Thursday, September 30, 2010

Needs Assessment Day


Today we had a full house! Almost everyone showed up, plus two new students: Eric and Rehab. Welcome! After introductions, I listed on the board the language points that I feel a good pronunciation course should cover:

  • sentence stress (content words, function words, etc.)
  • word stress
  • intonation / pitch
  • linking
  • vowels
  • consonants
  • assimilation
  • deletion
  • palatalization
I told you all that a misunderstanding on my part has recently been brought to light. I do not have just three months in which to cover the material. We can take it as slowly as we wish! This is wonderful news, isn't it?

In light of this, I wanted to get everyone's ideas and opinions on lots of things. For one, would you like to incorporate a full hour of conversation now and then? If so, how often? Once a week?

I also wanted to get your feelings on the format of the lessons. I wanted to know how many of you like the worksheets and how many want more variety in the lessons. I need to know how often you want to play games or go to the computer lab.

After we talked about this as a group, each of you shared with me your personal goals for the course. As many of you remember, we did this at the end of the spring term, and I did my best to incorporate your ideas and needs into the summer term's curriculum.

Finally, I passed out a questionnaire so that each of you could share your opinions anonymously. I will read those this weekend and begin thinking about changes that we can make to the course so that all of your needs are (hopefully) more fully met.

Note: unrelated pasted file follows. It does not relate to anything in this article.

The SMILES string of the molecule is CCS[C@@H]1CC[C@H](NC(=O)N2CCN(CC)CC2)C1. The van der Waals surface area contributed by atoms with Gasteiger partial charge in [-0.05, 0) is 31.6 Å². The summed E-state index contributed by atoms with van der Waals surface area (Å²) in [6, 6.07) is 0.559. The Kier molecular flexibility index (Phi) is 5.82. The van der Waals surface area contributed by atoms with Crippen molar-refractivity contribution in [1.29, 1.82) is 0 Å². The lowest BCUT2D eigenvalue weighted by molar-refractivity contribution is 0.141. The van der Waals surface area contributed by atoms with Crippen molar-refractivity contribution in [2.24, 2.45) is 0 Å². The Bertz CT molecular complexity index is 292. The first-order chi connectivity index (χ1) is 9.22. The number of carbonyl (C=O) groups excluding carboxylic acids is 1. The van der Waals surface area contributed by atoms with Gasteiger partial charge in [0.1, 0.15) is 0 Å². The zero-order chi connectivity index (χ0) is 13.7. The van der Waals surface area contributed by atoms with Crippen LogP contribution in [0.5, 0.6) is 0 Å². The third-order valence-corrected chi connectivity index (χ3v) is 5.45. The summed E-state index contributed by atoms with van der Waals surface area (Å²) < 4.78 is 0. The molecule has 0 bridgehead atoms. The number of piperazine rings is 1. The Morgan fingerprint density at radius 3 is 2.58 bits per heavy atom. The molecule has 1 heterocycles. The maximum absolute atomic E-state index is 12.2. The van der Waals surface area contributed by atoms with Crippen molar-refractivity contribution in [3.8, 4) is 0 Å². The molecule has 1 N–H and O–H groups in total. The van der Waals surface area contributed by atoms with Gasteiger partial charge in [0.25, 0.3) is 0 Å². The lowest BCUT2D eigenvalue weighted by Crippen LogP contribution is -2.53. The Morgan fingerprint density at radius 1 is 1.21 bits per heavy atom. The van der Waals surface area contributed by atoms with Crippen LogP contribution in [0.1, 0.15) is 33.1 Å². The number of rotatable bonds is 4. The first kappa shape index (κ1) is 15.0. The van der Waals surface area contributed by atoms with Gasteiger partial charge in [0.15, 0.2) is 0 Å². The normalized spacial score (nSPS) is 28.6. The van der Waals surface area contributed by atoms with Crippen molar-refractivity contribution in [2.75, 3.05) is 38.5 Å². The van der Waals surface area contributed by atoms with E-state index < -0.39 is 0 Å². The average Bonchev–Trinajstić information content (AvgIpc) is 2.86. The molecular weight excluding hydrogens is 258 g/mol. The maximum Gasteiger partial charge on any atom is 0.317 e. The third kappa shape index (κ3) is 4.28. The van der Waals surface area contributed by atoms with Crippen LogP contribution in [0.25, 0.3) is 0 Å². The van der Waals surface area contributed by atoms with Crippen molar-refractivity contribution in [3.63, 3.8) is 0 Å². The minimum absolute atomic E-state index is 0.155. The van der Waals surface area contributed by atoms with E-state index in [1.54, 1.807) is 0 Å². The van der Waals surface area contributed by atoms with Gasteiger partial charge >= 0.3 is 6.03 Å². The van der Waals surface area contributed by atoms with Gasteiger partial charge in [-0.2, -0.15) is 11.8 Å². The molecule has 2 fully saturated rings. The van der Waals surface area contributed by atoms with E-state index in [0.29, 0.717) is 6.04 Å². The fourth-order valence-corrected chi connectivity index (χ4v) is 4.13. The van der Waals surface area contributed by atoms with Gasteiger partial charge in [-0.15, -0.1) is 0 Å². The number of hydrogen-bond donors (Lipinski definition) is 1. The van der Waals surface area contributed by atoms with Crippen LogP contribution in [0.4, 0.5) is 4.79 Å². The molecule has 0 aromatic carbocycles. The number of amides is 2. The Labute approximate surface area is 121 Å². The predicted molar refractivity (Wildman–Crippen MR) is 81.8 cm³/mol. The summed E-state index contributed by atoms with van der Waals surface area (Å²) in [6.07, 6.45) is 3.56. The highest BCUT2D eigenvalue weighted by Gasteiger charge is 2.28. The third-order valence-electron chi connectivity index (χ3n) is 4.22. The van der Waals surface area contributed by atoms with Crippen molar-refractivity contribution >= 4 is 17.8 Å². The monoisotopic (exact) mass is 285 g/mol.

I really appreciate how all of you share your ideas with me freely. I value your trust and hope to be able to deliver an even more effective and fun class beginning Monday.

Have a wonderful weekend!

Wednesday, September 29, 2010

Intonation in Wh- Questions


Most of you showed up for computer lab day yesterday. Many of you seem to be getting a lot out of Ellis Intro and the accompanying pronunciation quizzes. That's great.

Today we reviewed intonation and had fun with a few exercises to loosen us up. We took a question such as "Would you like some juice or pop?" and practiced saying it with two different types of intonation. If you go to a friend's house and they ask that question with rising yes/no question intonation, they are just asking if you are thirsty. It means, "Would you like something to drink?" But if they ask the question with intonation that rises on juice and then, after a little pause, falls on "pop," you are being given a choice between juice and pop. Right?

You divided into groups of three to take turns practicing similar questions. One person was the host and the other two were visitors.

Then we practiced falling intonation in WH- questions. I gave you a list of questions and explained that we would be playing a little game. We divided the class into two teams. Each team was given 15 minutes to find out all the answers to all the wh- questions from each team member. You were supposed to memorize all your teammates' answers to the best of your ability. The questions were things such as:
  • What's your favourite colour?
  • What's your favourite season?
  • What's your favourite food?
  • Where do you live?
  • When did you come to Canada?
  • etc.
After 15 minutes, we put a score table on the white board. Team one won the coin toss and got to ask anyone on Team Two a question about a team mate. For example, Husnieh on Team One could ask Angela on Team Two: "What is Bashar's favourite food?" When Angela correctly answered "chicken," she won a point for her team.

At 12:30 both teams were tied at 8 to 8. It was fun, eh?

I hope you enjoyed the game and practicing the falling intonation of wh- questions.

Monday, September 27, 2010

Intonation in Yes / No Questions